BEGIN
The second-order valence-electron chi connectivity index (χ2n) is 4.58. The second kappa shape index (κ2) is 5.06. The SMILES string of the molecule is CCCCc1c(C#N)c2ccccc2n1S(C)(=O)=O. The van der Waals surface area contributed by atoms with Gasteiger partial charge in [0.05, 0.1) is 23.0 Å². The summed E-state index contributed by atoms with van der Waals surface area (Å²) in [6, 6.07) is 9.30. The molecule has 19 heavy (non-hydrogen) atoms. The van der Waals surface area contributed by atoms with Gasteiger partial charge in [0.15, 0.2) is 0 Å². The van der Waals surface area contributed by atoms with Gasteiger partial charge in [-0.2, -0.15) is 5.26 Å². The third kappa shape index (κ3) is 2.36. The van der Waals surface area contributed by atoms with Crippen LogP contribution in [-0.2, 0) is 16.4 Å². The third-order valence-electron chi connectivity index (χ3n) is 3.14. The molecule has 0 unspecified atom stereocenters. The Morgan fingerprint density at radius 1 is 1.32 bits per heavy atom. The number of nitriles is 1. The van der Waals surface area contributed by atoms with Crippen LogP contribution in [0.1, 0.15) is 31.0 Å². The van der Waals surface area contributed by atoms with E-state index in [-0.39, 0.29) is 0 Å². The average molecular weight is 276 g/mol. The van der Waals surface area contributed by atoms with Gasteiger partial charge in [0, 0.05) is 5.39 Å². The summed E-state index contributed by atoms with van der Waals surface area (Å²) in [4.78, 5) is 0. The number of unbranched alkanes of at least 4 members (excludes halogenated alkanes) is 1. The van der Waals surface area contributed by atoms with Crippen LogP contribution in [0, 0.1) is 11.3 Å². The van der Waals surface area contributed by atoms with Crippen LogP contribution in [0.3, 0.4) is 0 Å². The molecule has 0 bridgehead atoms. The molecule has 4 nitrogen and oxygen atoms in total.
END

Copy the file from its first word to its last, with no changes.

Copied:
The second-order valence-electron chi connectivity index (χ2n) is 4.58. The second kappa shape index (κ2) is 5.06. The SMILES string of the molecule is CCCCc1c(C#N)c2ccccc2n1S(C)(=O)=O. The van der Waals surface area contributed by atoms with Gasteiger partial charge in [0.05, 0.1) is 23.0 Å². The summed E-state index contributed by atoms with van der Waals surface area (Å²) in [6, 6.07) is 9.30. The molecule has 19 heavy (non-hydrogen) atoms. The van der Waals surface area contributed by atoms with Gasteiger partial charge in [0.15, 0.2) is 0 Å². The van der Waals surface area contributed by atoms with Gasteiger partial charge in [-0.2, -0.15) is 5.26 Å². The third kappa shape index (κ3) is 2.36. The van der Waals surface area contributed by atoms with Crippen LogP contribution in [-0.2, 0) is 16.4 Å². The third-order valence-electron chi connectivity index (χ3n) is 3.14. The molecule has 0 unspecified atom stereocenters. The Morgan fingerprint density at radius 1 is 1.32 bits per heavy atom. The number of nitriles is 1. The van der Waals surface area contributed by atoms with Crippen LogP contribution in [0.1, 0.15) is 31.0 Å². The van der Waals surface area contributed by atoms with E-state index in [-0.39, 0.29) is 0 Å². The average molecular weight is 276 g/mol. The van der Waals surface area contributed by atoms with Gasteiger partial charge in [0, 0.05) is 5.39 Å². The summed E-state index contributed by atoms with van der Waals surface area (Å²) in [4.78, 5) is 0. The number of unbranched alkanes of at least 4 members (excludes halogenated alkanes) is 1. The van der Waals surface area contributed by atoms with Crippen LogP contribution in [0, 0.1) is 11.3 Å². The van der Waals surface area contributed by atoms with Crippen LogP contribution in [0.3, 0.4) is 0 Å². The molecule has 0 bridgehead atoms. The molecule has 4 nitrogen and oxygen atoms in total.